Before Your First Obstetrics Visit
Congratulations on your pregnancy! We warmly welcome patients new to our practice, and look forward to seeing our established patients for prenatal care. To make the best use of your time during your initial pregnancy office visit, please review the information below; and, if you are a new patient, fill out and bring the new patient forms:
During your first visit, we will review your pregnancy milestones, including your due date and the time schedule for a variety of standard prenatal tests (including blood tests, ultrasounds, and genetic tests). Depending upon your age and medical history, we will order a battery of initial blood tests and discuss options for ruling out chromosomal (or genetic) fetal abnormalities (see below). By the end of the visit you should be armed with an overview for the coming 9 months, answers to your questions, and a good understanding of immediate next steps and expectations.
Basic advice for early pregnancy
Many women, but not all, experience some degree of fatigue or nausea in early pregnancy. The fatigue is typically hormonal, and the best treatment is rest. If you are experiencing nausea, please refer to this morning sickness information. Both of these symptoms generally disappear as the first trimester ends.
During the early weeks, take any over-the-counter prenatal vitamin. If nausea precludes taking vitamins, then three 400ug over-the-counter folic acid pills will suffice. Tiny embryos require minimal calories and nutrients, so there is no need to ‘force feed’ food groups that make you feel ill. The minimal dietary restrictions include avoiding unpasteurized drinks or cheeses, deli meats (edible if they are microwaved before consumption), alcohol, and predatory fish such as swordfish or tuna(mercury content available on the internet).
Sexual activity is safe in early pregnancy, as is travel and exercise. We do suggest that you keep your heart rate below 150 beats/minute.
Warning signs prior to your visit
Although up to 25% of women with healthy pregnancies experience some first trimester bleeding or spotting, please contact us immediately if you bleed, spot, or have abdominal pain. Tubal (ectopic) pregnancy, in which the pregnancy implants in the fallopian tube rather than the uterus, occurs in only 1.5% of pregnancies, but can present with these symptoms. Early diagnosis via ultrasound allows us to treat tubal pregnancies with medication and to avoid surgery or catastrophic tubal rupture.
Our office is open Monday-Friday from 8:30am – 5pm. We can do our best job for you, including obtaining lab tests and ultrasounds, during normal business hours.
24x7 emergency care is available. After office hours, you may reach our answering service by calling the general office phone number 415-379-9600. The Emergency Department for pregnancy-related problems is located at the Van Ness Campus of CPMC (not to be confused with the general medicine Emergency Department at the Pacific campus) at 1101 Van Ness Ave/Geary.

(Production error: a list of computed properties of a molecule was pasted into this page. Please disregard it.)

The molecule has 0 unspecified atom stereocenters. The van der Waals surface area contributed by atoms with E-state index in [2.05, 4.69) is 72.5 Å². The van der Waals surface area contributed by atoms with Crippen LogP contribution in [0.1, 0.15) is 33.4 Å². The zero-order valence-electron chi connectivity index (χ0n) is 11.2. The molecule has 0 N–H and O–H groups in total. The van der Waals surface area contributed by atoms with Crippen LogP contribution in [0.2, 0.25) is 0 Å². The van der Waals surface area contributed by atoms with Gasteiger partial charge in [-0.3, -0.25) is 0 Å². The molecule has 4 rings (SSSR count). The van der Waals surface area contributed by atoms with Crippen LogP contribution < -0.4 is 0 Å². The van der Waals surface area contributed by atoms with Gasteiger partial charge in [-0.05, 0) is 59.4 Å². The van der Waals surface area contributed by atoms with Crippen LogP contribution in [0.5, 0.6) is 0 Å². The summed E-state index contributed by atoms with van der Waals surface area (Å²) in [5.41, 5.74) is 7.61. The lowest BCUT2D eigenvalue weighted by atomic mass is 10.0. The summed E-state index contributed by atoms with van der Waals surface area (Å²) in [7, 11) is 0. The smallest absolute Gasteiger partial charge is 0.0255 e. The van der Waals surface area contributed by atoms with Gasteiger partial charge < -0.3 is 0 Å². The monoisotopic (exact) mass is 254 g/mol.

Genetic testing: thoughts to consider prior to your visit
There are two different types of genetic tests available today. The first evaluates the chromosomes of the fetus to rule out abnormalities such as Down Syndrome, Trisomy 18, or neural tube defects. The second identifies genetic mutations carried by biological parents that might be inherited by the fetus.
Chromosomal abnormalities are thankfully rare, but the probability that your child might have one of the more common abnormalities can be assessed through either statistical (non-invasive) or definitive (invasive) testing.
The State of California sponsors “integrated screening”, which incorporates 6 markers in your blood, a sonogram-generated measurement of the fetal neck thickness, and your age to generate a preliminary (first trimester) and final (mid-second trimester) statistical risk numbers (one out of X) for Down Syndrome, Trisomy 18, and neural tube defects. The test is non-invasive, but provides only probabilities (one out of X) rather than absolute information.
Definitive results (demonstrating that the baby will have normal chromosomes) are derived through either chorionic villus sample (CVS) or amniocentesis. With each of these tests, genetic specialists obtain a sample of fetal cells from either placental tissue or amniotic fluid, and analyze these cells for genetic abnormalities. While some conditions cannot be identified (e.g. autism), either CVS or amniocentesis will definitively rule out multiple trisomies including Down Syndrome, sex chromosomal abnormalities, and neural tube defects. Because the test is invasive, there is a small risk of pregnancy loss or complication.
While most chromosomal abnormalities become more common with advanced maternal age, you may opt for any of the choices above regardless of your age.
Parental mutation carrier screening (“Counsyl testing”) is a relatively new option that tests saliva or blood to determine whether you and your partner carry any of 118 genetic mutations, such as cystic fibrosis, Sickle cell disease, or certain Ashkenazi Jewish diseases. While 1 in 4 adults will carry some type of mutation, the risk of an offspring having a genetic disease is only 6 in 1000 because you and your partner must carry the same mutation and your child must inherit the mutation from both parents. Please review the Counsyl information counsyl.com before we see you. If you opt to undergo Counsyl testing, you will be provided with test kits at your appointment.
We will be happy to discuss all of this, and more, at your visit. We look forward to seeing you!
Disclaimer: The calculator-generated dates are meant to be an approximation. Your provider will discuss specifics during your prenatal care.